The Iranian government has opened a criminal investigation into 152 current and former BBC Persian journalists on charges of “conspiracy against national security”.
In response the corporation has filed an “urgent complaint” to the United Nations (UN) on behalf of the London-based service, it said in a statement today.
- May 13, 2021
- May 5, 2021
- April 30, 2021
The National Union of Journalists has labelled the charges “ludicrous” and said its members were being “persecuted” by the Iranian authorities.
Contributors to BBC Persian are also included in the charges.
A court order freezing the assets of BBC Persian staff, preventing them and their families from passing on or selling assets – from property or cars – has also been passed by Iranian authorities.
“This is a deprivation of human rights which is against the Iranian constitution,” the BBC said in a statement.
“This is the latest in a sustained campaign of harassment and persecution which is designed to pressure journalists against continuing their work for the BBC.”
The dispute appears to centre on 2009 Iranian presidential elections when the government accused foreign powers of interference. It was also the year BBC Persian began broadcasting.
The BBC said the campaign against its staff has included arbitrarily detaining their relatives, banning them from leaving the country out to visit them, “surveillance and harassment” as well as the spread of “fake and defamatory news stories” designed to smear them.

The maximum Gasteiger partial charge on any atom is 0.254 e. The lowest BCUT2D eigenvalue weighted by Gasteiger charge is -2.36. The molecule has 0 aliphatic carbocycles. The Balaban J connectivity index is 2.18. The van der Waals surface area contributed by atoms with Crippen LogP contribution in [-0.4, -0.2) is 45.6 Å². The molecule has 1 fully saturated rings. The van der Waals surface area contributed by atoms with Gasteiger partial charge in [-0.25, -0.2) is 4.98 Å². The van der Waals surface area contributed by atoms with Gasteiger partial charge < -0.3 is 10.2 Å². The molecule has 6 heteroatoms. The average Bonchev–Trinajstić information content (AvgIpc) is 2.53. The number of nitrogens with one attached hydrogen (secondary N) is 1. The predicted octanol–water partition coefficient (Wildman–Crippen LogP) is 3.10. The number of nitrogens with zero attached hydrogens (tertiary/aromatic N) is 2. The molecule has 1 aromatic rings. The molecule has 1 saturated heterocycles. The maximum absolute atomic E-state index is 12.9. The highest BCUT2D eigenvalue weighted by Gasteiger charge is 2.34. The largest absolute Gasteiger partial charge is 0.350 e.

BBC director general Tony Hall accused the Iranian government of “conducting what appears to be a politically motivated investigation”.
“This is an unprecedented collective punishment of journalists who are simply doing their jobs,” he said.
“This is not just a campaign against BBC Persian staff but against fundamental human rights, and the BBC calls on the government of Iran to end this legal action immediately.
“BBC Persian provides independent, fair, and impartial news to a huge number of people in Iran and beyond, thanks to the dedication and professionalism of its staff.
“I would like to pay tribute to them and their families for their resilience in the face of years of concerted intimidation from the Iranian authorities.
“The BBC, on behalf of its staff, will use all available legal avenues to challenge this order and we call on the international community to use their own influence in Iran to persuade the authorities that this completely unacceptable treatment must end.”
The NUJ has launched a campaign calling on the government to drop the charges “immediately”.
Michelle Stanistreet, NUJ general secretary, said: “These ludicrous charges amount to the collective punishment of journalists and a crass attempt to intimidate.
“In practice the journalists affected cannot defend themselves unless they travel to Iran and of course, if they do, the likelihood is they will end up in jail.
“Dozens of family members and friends of BBC Persian Service journalists have been interrogated by intelligence agencies, threatened and urged to pressure their relatives to leave their jobs in London or agree to spy on their colleagues.”
The union gave the example of a six-year-old girl who was called in for questioning regarding her sister working in the BBC while a TV presenter’s sister was jailed to blackmail her to leave her BBC job.
Added Stanistreet: “Iran should drop the criminal charges and lift the asset ban immediately.”
Iran is ranked 165 out of 180 countries on the Reporters Sans Frontiers World Press Freedom Index.
Picture: Reuters/Paul Hackett